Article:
The range of benefits offered by private health insurance is hardly subject to state regulations and is in many cases more extensive than the statutory benefits. In addition, the benefits can be tailored precisely to the policyholder. The policyholder initially pays in advance for all treatment costs. The insurance company reimburses these costs against submission of an invoice (cost reimbursement principle).

Supplementary insurances

Supplementary insurance is used to close gaps in health insurance coverage. The contract is concluded with a private insurance company, regardless of income. Important supplementary insurances are, for example, supplementary long-term care insurance, supplementary dental insurance or supplementary health insurance.

Private health insurance guidePrivate health insurance changeDental supplementary insurance guidePrivate health insurance testSupplementary health insurance guideSupplementary dental insurance test

Health insurance for foreign students in Germany

All foreign students who start a specialized study program at a German university or college must have health insurance. Enrollment will not occur without proof of health insurance.

Health insurance in the country of origin Insurance options in Germany Additional conditions
Statutory health insurance Recognition with a statutory health insurance European Health Insurance Card (EHIC) of the health insurance company in the home country
Private health insurance Private health insurance Confirmation of the cash office of the home country;

Billing of services and medications with your own health insurance company

No health insurance Public or private health insurance from the age of 30, only private insurance is possible

Attention: Foreign students who have private health insurance in Germany but are not yet 30 years old often need a certificate of exemption from statutory health insurance for enrollment. After that, admission to the GKV within the study stay is no longer possible.

Insurance for
foreign students
Health insurance contribution Contribution to long-term care insurance Total contributions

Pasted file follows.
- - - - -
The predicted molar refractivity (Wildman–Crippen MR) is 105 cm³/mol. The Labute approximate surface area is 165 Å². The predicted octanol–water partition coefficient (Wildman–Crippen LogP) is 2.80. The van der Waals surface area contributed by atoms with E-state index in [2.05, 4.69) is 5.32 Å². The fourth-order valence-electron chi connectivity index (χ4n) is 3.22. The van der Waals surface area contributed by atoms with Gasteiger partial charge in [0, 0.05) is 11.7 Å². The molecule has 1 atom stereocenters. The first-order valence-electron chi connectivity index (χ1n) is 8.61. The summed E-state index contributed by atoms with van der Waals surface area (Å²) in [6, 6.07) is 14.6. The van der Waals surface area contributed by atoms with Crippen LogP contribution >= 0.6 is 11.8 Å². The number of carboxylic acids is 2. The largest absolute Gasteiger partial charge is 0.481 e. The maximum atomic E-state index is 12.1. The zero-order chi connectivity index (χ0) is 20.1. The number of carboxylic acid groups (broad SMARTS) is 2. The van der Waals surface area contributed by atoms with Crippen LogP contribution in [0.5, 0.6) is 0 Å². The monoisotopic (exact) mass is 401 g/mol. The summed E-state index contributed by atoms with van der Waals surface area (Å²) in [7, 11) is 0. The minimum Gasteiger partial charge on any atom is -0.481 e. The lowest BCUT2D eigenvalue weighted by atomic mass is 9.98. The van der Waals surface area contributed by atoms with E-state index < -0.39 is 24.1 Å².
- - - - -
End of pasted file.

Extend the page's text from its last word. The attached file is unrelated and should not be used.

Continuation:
Students without children
(23 years and older)
as of 01.10.2020:
76,04 Euro*

77,57 Euro*

24,55 Euro**

25,05 Euro**

100,59 Euro*

102,62 Euro*

Students until 23 years
or with child
from 01.10.2020:
76,04 Euro*

77,57 Euro*

22,69 Euro**

23,15 Euro**

98,73 Euro*

100,72 Euro*

*The contributions in the compulsory insurance for foreign students are the same for all health insurance companies. In addition, there is the individual additional contribution of the respective health insurance company.
**Care insurance contributions are 3.05 percent for students with a child and 3.30 percent for students 23 and older without a child.

In our list of health insurance contributions for students, the insurance contributions of all health insurance companies including additional contribution are listed in euros.

Working in Germany –
Health insurance for guest workers

As a general rule, an employee is covered by social insurance in the country in which he or she works. Even in the case of a short-term work stay, it is necessary to join a German health insurance scheme.

for EU citizens

Guest workers from EEA member states¹ and from states that have concluded a social security agreement² with Germany require health insurance in Germany, regardless of whether they are employed or self-employed. This also applies if the worker resides in another Member State or the employer has its registered office in another Member State. There are only two exceptions:

a person is simultaneously employed in one member state and self-employed in another member state ⇢ social insurance possible in both states2